From my grasp of the history of golf course design in South Africa, which you have detailed in past issues, we suffered from a lack of world-class golf course architects visiting this country in the first 30 years of the last century, so that’s why we don’t have a Royal Melbourne or Kingston Heath equivalent. The best designer to visit our shores in that era was Colonel S V Hotchkin, who gave us Hume- wood and helped remodel Durban Country Club, East London and Maccauvlei.

Which brings me to the real reason I am writing this letter? Every year I am horrified by the fact that Humewood is not ranked among the top 10 courses in South Africa. And this year you had the effrontery to leave Durban CC out of the top 10. Has your «rating panel» finally taken leave of their senses?

Humewood is a links unique to this country, where we don’t have links golf, yet your Top 100 suggests that it must bow to resort courses like Fancourt and Simola and the Wild Coast. Shameful! South African golfers don’t seem to appreciate their best golfing assets. Humewood should be treated like a national treasure, with golfing benefactor’s spending money to improve it, and raise it to world class standards. The same could be done with Durban CC.

I would like your readers to consult a website called Planet Golf (, a good read when it comes to golf course architecture. It is put together by an Australian, Darius Oliver, who has played all the great courses in the world, more than a thousand of them. In his own personal list of what he considers the best 100 courses in the world, he includes both Humewood and Durban CC. They are near the bottom of the list, but the fact remains that he rates them both highly. And yet they can’t make Golf Digest’s Top 10 in their country!

This is what he has to say about Humewood:

«As genuine as links golf outside Britain gets and a superb test of your golfing capabilities, Humewood does not come highly recommended simply because it is a links but because it is a fine links and the continent of Africa hurts for good golf. Were it in Britain it would probably not rate as high as it does here but this is a rare jewel in South Africa and ought to be one of the first courses confirmed on the golf itinerary for anyone making the trip to this intriguing country.»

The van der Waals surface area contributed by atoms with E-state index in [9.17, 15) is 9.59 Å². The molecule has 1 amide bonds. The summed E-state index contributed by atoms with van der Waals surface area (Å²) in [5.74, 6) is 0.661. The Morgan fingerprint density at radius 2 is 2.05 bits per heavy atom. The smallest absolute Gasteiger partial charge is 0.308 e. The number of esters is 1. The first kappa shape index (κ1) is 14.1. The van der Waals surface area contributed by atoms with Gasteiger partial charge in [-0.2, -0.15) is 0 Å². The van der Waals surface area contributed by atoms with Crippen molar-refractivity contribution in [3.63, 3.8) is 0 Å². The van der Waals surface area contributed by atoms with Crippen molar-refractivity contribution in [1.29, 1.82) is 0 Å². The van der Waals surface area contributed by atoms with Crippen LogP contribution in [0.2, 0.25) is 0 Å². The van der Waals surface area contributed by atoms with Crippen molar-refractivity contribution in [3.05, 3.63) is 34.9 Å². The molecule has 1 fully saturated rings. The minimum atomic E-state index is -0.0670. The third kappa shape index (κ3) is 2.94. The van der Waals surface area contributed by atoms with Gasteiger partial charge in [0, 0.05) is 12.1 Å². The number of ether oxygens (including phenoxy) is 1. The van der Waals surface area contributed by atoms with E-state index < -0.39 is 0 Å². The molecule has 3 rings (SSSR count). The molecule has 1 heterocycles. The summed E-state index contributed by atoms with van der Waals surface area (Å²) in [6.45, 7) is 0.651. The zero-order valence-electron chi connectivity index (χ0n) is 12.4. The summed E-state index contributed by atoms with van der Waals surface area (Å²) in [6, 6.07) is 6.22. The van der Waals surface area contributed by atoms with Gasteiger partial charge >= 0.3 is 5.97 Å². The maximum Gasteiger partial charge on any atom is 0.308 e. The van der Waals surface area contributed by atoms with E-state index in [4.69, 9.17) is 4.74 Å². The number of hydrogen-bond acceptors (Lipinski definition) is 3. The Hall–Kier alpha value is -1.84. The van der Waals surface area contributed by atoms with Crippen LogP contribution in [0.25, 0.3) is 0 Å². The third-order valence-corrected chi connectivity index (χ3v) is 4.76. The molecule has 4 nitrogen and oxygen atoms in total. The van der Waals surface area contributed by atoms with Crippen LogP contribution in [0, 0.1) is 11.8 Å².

I read a disturbing article that a beautiful course like Pearl Valley is struggling, or should I say, is not making money. I have an idea regards cheap golf for all. Let me know what you think.

Many courses are expensive and it is not always possible for ordinary people to play golf. Even myself, a teacher, struggles to play more than twice a month, and I am a club member. What can be done to help golf clubs and golfers who cannot afford expensive green fees?

Why don’t we have a once-a-month R100 for a round of golf day for non- members and affiliated members? More courses will have more players visiting them, and they will still make money in their bars and halfway houses. We will also be able to intro-duce golf to more people. And courses will have ‘feet on the fairways.’ The golf club also gets the chance to introduce and sell their club.